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Aliyu Babba popularly known as Alu was believed to have been born in 1853. He was named after his maternal grandfather Sarkin Musulmi Aliyu Babba. He started his early education under the guidance of his mother Saudatu who taught him the Holy Qur’an. His other teachers were Mallam Babba Na Kofar Kwaru and Malam Mustapha Naibi of Yolawa. He studied fiqh (jurisprudence) and tafsir (commentary of the Holy Qur’an) under the guidance of these scholars. He advanced his studies at Madabo School where he studied Muktasar of Sidi Khalil the most advanced book on jurisprudence. The Madabo School specialized in this subject. He studied nahwu (Arabic grammar) and al-‘Irab (syntax) with Mallam Usman Dan Shamaki.
He was the Waziri and the closest associate of the leader of the Yusufawa, Yusuf Dan Abdullahi. When the later died the Cucanawa skillfully stage-managed the ascension of Aliyu to the leadership of the group. He was the most knowledgeable and charismatic of the surviving sons of Abdullahi Majekarofi. It was also believed that Yusuf recommended him as his successor, because he was a grandson of Sarkin Musulmi Aliyu Babba Dan Muhammad Bello thus making it difficult for Sokoto to attack the Yusufawa. The two contenders to the leadership of the Yusufawa, Sarkin Dawakin Tsakar Gida Abbas and Dan Makwayo Shehu had no option other than to pledge allegience to their younger brother.
Alu triumphantly entered Kano on Wednesday 16th Safar 1312 AH (19th August 1894) after the defeat of Sarkin Kano Tukur, who was forced into exile. Sarkin Musulmi Abdulrahman’s effort to reinstate Tukur failed while Alu consolidated his position as the new Sarkin Kano. There were reprisals and violent suppression of dissidents and criminals as a result of the militarization of the society by the civil war. This necessitated new appointments. The most prominent was Ahmadu, the elder brother of Alu who was appointed Waziri, which was the highest title. He also appointed Mahmud, Kwairanga, Sulaiman, Hamza, Abdussalam as Galadima, Madaki, Alkali, Makama and Sarkin Bai respectively. Ismaila al-Khatib the father of Walin Kano Sulaiman was appointed the Imam. He made innovations in the sarauta by instituting new slave titles the most prominent of which was that of the shatima Shekarau who was placed in charge of the famous weapon known as sango.
Alu was a brave and industrious warrior he invented the sango (explosive), which he used in his military engagements, he was nicknamed maisango. But other historians have suggested that he got this sango from Yoruba areas derived from the Yoruba god of thunder (sango) and that it was imported through Bida therefore it was not Alu’s invention. Nevertheless he used it on his assault against the Tukurawa forces in Kano and on his subsequent enemies whom he fought as the Emir of Kano. Sango terrified horses and horsemen because it was new weapon with explosive sound.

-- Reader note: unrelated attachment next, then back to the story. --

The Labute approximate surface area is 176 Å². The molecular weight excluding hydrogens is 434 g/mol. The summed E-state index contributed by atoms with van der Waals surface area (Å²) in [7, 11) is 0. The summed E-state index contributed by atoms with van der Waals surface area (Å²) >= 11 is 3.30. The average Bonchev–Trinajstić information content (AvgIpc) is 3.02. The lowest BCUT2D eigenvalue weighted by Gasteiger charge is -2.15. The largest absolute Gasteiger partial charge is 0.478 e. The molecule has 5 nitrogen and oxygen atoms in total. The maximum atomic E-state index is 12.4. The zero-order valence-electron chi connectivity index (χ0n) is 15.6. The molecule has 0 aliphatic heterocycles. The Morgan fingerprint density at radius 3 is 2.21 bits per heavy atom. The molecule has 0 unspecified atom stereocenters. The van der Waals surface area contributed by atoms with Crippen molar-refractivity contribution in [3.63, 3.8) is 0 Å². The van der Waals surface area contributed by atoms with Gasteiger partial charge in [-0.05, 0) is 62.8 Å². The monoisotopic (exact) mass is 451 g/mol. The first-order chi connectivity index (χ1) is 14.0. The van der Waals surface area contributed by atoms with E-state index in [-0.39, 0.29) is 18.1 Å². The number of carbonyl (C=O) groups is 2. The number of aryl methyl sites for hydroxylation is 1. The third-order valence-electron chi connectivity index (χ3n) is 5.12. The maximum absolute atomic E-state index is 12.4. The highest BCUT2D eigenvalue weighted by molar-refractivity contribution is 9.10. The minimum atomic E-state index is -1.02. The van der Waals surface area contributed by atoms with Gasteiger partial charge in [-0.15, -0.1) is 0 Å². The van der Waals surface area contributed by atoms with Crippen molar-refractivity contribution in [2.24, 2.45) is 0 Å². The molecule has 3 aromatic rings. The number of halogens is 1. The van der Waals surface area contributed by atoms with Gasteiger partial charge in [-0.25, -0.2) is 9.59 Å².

The Damagarawa seriously threatened his authority. They invaded Kano twice in the first instance in 1313 AH (1896) they were heavily defeated but later in 1313 AH (1898) they retaliated and inflicted heavy casualty and defeat on Kano. Eventually Kano was relieved of their nuisance in 1316 (1899) when the French imperialist subjugated them. Alu was also able to withstand Ningi’s aggressiveness, the Ningawa were defeated several times during his reign. The other external threats to his reign were Maradi and Hadejia when they took the advantage of the uneasiness caused by the Kano civil war. While Alu was consolidating his rule, the British were gradually conquering the Emirates of the Sokoto Caliphate. The first Emirates to be conquered were Ilorin and Bida in 1897. He was aware of these developments and British intentions and activities in various parts that later became Northern Nigeria. He wrote a series of letters to the Sarkin Musulmi and the Waziri on the activities of the Nasara (Christians) as the British were known to Muslims. He canvassed for hijra (emigration) that they should leave the country all of them.
In 1312 AH (29th January 1903), the British imperial expeditionary force left Zaria for Kano. They crushed the brave oppositions mounted by various towns and villages along their way to Kano with all brutality and barbarism. For example, they burnt the bodies of Sarkin Bebeji Jibril and seven others after murdering them to show example to the resistant ‘natives’. When they reached Kano on 3rd February 1903, an unorganized but courageous resistance confronted them. Alu had gone to Sokoto but he was aware of the impending British imperialist invasion. The news of the conquest of Kano was brought to him by one Inuwa son of Ma’aji Yahaya and brother of Rahmatu who attempted to resist the invasion by setting the armory on fire. He was angry with the messenger and he ordered him to be imprisoned but was persuaded by the Waziri to release him. The sallama arrived later the next day.